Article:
Supplements first aid kit: Part 2. The common cold (and friends).

We all get these, unfortunately, and there isn’t a huge amount that you can do about it, right? Well, that’s what I thought. Until my microbiology lecturer provided me with the following tip:

Del-immune V.

This stuff is amazing. It’s a dead and chopped up probiotic.

When you catch a virus, it takes your immune system a little while to work out that there is a problem, and then it needs a bit more time to react. What Del-immune V does is to kick start your immune system so that it reacts more quickly to a virus.

There are two ways to take this supplement:
Acutely: when you get that first tickle of a cold, start taking 2-4 Del-immune V capsules every 4 hours, and you may not ever develop the cold. If you miss that first window, then it isn’t as effective, so keep some on your person.
Ongoing: take 1-2 capsules daily if you are in contact with viruses all the time and tend to catch them all.

Vitamin C.

Increasing vitamin C intake when you have a cold hasn’t been proven to decrease its duration or severity, BUT good vitamin C status when you catch a cold does help. So keep your fruit and vegetable intake high, and supplement if you catch colds often.

Zinc.

Having enough zinc in your body allows your immune system to work well, making you less susceptible to common viruses.

Taking zinc in the first 24 hours of a cold starting also reduces the duration and severity of the cold.

I’m also rather a fan of Harker’s Herbal products for colds and chest symptoms. But I’m not a herbalist, so I can only suggest that you speak to a naturopath about whether these are safe and suitable for you.

All these supplements are generally regarded as safe for most people when taken in appropriate doses. Always check product labels and/or ask a health professional for advice specific to your circumstances.

This post does not constitute personal medical advice.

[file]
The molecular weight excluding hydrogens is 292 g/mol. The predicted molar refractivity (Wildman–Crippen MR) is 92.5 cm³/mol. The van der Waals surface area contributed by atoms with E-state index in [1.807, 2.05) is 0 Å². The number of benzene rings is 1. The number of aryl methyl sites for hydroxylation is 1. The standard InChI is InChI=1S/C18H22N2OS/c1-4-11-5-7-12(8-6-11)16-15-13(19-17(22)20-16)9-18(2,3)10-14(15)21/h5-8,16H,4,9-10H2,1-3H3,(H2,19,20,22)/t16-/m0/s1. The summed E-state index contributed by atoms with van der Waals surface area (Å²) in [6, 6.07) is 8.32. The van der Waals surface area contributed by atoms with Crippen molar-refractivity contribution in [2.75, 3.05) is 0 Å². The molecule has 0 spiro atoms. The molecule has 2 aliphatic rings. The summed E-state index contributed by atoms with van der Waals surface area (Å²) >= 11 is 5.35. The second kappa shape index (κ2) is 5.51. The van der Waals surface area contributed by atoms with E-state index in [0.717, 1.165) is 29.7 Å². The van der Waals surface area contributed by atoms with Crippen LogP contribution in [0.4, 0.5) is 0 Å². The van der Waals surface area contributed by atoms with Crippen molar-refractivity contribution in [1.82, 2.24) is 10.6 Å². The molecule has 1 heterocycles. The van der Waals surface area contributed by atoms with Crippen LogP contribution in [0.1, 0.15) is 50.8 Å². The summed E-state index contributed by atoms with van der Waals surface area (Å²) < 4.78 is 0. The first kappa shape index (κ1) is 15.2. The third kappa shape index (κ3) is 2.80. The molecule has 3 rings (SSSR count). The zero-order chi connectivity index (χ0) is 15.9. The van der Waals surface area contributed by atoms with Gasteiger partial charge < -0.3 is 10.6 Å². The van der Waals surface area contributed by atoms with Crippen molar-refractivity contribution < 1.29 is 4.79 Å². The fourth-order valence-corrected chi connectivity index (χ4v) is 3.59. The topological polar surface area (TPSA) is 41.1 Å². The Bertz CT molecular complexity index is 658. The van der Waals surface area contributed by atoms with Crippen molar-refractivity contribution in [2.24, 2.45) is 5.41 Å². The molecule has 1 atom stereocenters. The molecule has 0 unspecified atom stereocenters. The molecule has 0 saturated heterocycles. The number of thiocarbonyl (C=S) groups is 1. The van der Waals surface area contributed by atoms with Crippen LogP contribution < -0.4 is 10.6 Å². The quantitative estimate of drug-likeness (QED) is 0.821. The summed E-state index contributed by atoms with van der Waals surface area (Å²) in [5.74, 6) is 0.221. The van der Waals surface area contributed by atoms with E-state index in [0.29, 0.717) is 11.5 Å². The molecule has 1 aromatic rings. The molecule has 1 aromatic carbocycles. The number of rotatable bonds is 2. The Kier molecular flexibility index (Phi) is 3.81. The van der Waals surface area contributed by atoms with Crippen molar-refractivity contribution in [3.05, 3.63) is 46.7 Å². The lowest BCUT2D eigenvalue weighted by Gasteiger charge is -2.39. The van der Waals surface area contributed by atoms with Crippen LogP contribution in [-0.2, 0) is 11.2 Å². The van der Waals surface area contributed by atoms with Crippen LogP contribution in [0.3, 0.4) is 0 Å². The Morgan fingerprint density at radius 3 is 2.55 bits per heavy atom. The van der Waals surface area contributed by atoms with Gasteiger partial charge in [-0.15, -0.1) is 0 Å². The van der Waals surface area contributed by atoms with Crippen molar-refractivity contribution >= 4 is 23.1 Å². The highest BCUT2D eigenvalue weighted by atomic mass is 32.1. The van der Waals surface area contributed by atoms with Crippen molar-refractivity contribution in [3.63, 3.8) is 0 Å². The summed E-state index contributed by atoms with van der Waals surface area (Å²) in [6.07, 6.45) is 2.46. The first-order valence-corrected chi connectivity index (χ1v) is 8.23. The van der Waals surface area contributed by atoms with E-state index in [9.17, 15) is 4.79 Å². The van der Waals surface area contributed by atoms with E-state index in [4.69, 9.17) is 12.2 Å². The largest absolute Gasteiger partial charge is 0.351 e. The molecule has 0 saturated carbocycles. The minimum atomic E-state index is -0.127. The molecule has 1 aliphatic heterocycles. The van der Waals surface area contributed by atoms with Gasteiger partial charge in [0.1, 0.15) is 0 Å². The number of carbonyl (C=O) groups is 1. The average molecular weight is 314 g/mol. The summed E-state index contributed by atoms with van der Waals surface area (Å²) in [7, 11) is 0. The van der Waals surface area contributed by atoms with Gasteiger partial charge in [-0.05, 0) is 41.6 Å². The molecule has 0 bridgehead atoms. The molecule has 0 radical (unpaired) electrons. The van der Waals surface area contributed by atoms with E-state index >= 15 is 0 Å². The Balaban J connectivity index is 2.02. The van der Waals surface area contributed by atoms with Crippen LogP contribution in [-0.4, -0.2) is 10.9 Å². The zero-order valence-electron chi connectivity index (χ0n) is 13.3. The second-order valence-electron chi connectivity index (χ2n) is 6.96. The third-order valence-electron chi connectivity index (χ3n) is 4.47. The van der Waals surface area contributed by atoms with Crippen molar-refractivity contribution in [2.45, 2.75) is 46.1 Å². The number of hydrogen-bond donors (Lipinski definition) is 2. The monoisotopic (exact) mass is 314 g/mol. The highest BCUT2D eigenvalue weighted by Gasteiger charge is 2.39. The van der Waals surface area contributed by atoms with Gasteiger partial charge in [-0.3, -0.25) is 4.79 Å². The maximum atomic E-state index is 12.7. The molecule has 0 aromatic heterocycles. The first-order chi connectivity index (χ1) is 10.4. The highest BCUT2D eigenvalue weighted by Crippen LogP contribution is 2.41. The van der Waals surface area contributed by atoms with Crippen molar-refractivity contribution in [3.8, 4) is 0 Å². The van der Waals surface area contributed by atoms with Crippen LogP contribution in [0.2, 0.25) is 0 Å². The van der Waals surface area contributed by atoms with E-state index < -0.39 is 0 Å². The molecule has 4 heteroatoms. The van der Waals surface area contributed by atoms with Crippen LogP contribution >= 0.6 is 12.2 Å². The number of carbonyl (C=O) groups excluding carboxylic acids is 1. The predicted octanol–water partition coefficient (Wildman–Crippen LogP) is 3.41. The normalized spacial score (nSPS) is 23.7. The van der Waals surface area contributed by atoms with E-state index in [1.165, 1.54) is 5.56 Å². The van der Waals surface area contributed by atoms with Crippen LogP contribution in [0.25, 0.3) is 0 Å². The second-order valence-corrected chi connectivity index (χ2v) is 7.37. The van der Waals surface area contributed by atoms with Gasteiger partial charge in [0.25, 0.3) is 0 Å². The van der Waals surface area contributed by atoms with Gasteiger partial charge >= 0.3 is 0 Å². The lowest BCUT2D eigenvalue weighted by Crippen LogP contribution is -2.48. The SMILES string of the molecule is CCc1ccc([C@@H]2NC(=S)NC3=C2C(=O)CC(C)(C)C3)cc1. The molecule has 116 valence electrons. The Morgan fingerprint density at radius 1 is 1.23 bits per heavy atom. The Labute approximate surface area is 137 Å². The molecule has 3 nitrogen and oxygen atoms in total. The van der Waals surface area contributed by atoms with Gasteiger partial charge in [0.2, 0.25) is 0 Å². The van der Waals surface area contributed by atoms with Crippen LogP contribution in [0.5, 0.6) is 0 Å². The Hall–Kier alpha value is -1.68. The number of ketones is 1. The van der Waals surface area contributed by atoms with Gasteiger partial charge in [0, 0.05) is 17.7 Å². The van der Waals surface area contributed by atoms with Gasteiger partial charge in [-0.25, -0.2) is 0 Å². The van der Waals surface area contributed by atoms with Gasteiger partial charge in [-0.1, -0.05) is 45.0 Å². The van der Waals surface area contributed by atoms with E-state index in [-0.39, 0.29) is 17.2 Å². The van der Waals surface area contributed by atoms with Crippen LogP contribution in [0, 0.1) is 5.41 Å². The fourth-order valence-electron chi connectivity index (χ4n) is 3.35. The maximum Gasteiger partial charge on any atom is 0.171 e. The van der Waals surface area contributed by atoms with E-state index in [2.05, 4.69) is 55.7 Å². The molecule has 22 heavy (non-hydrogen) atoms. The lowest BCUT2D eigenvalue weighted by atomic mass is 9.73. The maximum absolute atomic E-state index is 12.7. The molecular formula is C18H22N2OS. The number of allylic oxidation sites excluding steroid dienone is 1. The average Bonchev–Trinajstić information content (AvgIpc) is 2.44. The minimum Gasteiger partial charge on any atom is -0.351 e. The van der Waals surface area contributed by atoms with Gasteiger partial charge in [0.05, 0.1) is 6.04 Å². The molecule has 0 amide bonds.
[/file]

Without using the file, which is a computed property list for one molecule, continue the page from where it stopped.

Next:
cold-plushie Common cold plushie from Giant Microbes.

Supplement First Aid Kit 1 – Belly Ache and Travelling

I’ve just come back from an overseas trip, and I thought that a series on my ‘first aid kit’ supplements might be useful.

These ‘first aid kit’ items are those that I have to manage mild and common conditions like stomach upsets, headaches, cramp, period pain, colds etc.

For me this first one is a ‘must have’ item that is always in my house, and definitely in my hand luggage in case of stomach upset.

First up is Saccharomyces boulardii (SB).

This handy bug is a yeast, and has all kinds of uses for looking after your digestive system when it is at risk or under attack from illness-causing bacteria, viruses and parasites.

I won’t go into all the details of how (they are many and clever), but there is more information in the link if you want to get technical.

In case of infection:

SB can be used to reduce the symptoms and severity of stomach upset (vomiting and diarrhoea) from various causes (antibiotic-associated, food poisoning, ‘gastro’, giardia, Clostridium difficile etc).

Protection against infection:

SB can be used preventatively when travelling to prevent traveller’s diarrhoea. It can also be used by healthy people if they come into contact with someone with an infection to reduce their chance of infection.

To enhance recovery and protect against reinfection:

SB helps probiotics from supplements or fermented foods to repopulate the gut faster and strongly after antibiotics or infection. SB also improves the health of the cells of the intestines after an infection.

SB may have other uses, but these are the ‘first aid’ ones.

SB is generally regarded as safe for children and adults. Always check product labels for specific allergy and ingredient information

If vomiting and diarrhoea are dramatic or persistent then there is risk of dehydration, so a medical opinion should be sought if in doubt.

This post does not constitute medical advice.

c-diff-plushieClostridium difficile plushie from Giant Microbes.